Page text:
Serbia vows not to give up on Kosovo
Tadic (R) is seen with Jerzy Buzek, president of the European Parliament. REUTERS photoSerbian President Boris Tadic said that giving up Belgrade’s interests in Kosovo would not accelerate his country’s bid to get closer to the European Union, a local daily reported Nov. 6.
“To think that Serbia could dramatically accelerate its process of approaching EU by giving up its interests in Kosovo is an illusion,” the Politika daily quoted Tadic as saying Nov. 5 to a group of students in southern Serbia. “Serbia should preserve its identity in Kosovo and get what it should as a state, and that is to keep its integrity,” he said. Belgrade does not accept Kosovo’s 2008 declaration of independence and still considers the territory as its southern province.
Around 40,000 ethnic Serbs live in northern Kosovo and another 80,000 live in other enclaves, representing a little over five percent of the overall Kosovo population of some two million. Tadic also rejected the idea of implementing a plan put forward by former UN special envoy for Kosovo, Marti Ahtisaari. That plan, launched in 2007 but never formally adopted by the UN Security Council, sets out Kosovo’s independence under international surveillance and far-reaching autonomy for ethnic Serbs.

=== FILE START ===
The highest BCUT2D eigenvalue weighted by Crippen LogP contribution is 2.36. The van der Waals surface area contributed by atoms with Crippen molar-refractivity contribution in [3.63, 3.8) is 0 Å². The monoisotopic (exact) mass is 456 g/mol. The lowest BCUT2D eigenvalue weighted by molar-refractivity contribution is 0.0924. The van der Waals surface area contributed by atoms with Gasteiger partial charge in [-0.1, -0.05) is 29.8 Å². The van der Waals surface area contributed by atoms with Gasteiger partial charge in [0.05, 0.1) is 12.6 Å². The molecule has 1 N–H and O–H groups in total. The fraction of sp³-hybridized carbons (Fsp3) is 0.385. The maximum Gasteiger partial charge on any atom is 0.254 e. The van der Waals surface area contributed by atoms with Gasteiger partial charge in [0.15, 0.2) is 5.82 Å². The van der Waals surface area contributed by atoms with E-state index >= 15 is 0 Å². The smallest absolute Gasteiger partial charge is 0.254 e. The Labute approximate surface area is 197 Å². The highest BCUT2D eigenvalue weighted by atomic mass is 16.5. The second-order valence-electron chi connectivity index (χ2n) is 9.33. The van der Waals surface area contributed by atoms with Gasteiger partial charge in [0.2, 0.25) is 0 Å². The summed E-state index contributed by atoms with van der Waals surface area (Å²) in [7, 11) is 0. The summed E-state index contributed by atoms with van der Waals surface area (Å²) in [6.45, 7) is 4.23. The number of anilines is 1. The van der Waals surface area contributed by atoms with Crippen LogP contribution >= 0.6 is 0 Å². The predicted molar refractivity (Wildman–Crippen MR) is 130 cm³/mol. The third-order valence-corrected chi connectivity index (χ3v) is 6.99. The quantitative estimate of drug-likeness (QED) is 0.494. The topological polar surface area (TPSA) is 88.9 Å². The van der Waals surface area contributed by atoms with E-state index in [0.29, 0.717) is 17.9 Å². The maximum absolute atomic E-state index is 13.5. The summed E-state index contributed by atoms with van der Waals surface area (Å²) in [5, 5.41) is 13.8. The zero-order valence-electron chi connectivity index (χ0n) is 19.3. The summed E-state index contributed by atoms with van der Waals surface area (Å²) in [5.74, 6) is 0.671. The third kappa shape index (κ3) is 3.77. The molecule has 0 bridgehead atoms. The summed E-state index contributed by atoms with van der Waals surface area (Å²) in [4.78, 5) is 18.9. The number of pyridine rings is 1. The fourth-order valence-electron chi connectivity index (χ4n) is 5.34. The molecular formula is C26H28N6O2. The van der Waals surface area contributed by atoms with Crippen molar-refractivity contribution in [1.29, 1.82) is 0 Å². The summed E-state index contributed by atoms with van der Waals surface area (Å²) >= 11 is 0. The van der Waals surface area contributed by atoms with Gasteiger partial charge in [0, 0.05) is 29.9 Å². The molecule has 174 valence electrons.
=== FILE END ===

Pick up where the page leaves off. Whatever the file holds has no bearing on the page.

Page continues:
“I am deeply convinced that implementation of the Ahtissari plan would lead in two or three decades to the complete disappearance of the Serb people in Kosovo,” he stressed. The Serbian leader added that he would continue to “search for a solution that assures a European future and economic prosperity while protecting legitimate state interests in Kosovo from which Serbia cannot and should not give up.” Improvement of ties between Belgrade and Pristina, notably the relaunch of the EU-mediated dialogue that opened in March, is a condition for Serbia to obtain the bloc’s candidate status in December. The ongoing crisis in northern Kosovo has caused the suspension of those talks.